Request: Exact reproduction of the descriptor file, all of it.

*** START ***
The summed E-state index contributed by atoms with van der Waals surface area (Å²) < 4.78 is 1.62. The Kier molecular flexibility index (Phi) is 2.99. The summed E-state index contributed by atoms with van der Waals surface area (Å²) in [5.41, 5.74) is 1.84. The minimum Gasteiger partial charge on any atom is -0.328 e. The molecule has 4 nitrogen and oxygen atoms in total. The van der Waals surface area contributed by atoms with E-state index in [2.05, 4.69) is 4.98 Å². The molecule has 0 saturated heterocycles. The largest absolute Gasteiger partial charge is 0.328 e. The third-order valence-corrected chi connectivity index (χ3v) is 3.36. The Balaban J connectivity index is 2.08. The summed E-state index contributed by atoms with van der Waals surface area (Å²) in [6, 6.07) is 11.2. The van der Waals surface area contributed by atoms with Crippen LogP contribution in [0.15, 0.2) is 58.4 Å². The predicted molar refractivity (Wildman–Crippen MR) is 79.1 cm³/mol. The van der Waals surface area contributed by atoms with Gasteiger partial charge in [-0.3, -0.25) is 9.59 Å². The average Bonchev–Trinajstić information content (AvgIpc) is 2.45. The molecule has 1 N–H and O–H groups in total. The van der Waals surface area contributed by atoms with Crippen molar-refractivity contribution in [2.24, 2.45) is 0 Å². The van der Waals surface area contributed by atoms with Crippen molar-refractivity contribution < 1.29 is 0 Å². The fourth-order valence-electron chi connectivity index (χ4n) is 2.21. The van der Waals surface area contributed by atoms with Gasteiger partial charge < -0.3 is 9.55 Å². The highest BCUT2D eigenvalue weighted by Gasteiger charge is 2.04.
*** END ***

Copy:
The summed E-state index contributed by atoms with van der Waals surface area (Å²) < 4.78 is 1.62. The Kier molecular flexibility index (Phi) is 2.99. The summed E-state index contributed by atoms with van der Waals surface area (Å²) in [5.41, 5.74) is 1.84. The minimum Gasteiger partial charge on any atom is -0.328 e. The molecule has 4 nitrogen and oxygen atoms in total. The van der Waals surface area contributed by atoms with E-state index in [2.05, 4.69) is 4.98 Å². The molecule has 0 saturated heterocycles. The largest absolute Gasteiger partial charge is 0.328 e. The third-order valence-corrected chi connectivity index (χ3v) is 3.36. The Balaban J connectivity index is 2.08. The summed E-state index contributed by atoms with van der Waals surface area (Å²) in [6, 6.07) is 11.2. The van der Waals surface area contributed by atoms with Crippen LogP contribution in [0.15, 0.2) is 58.4 Å². The predicted molar refractivity (Wildman–Crippen MR) is 79.1 cm³/mol. The van der Waals surface area contributed by atoms with Gasteiger partial charge in [-0.3, -0.25) is 9.59 Å². The average Bonchev–Trinajstić information content (AvgIpc) is 2.45. The molecule has 1 N–H and O–H groups in total. The van der Waals surface area contributed by atoms with Crippen molar-refractivity contribution in [2.24, 2.45) is 0 Å². The van der Waals surface area contributed by atoms with Crippen molar-refractivity contribution < 1.29 is 0 Å². The fourth-order valence-electron chi connectivity index (χ4n) is 2.21. The van der Waals surface area contributed by atoms with Gasteiger partial charge < -0.3 is 9.55 Å². The highest BCUT2D eigenvalue weighted by Gasteiger charge is 2.04.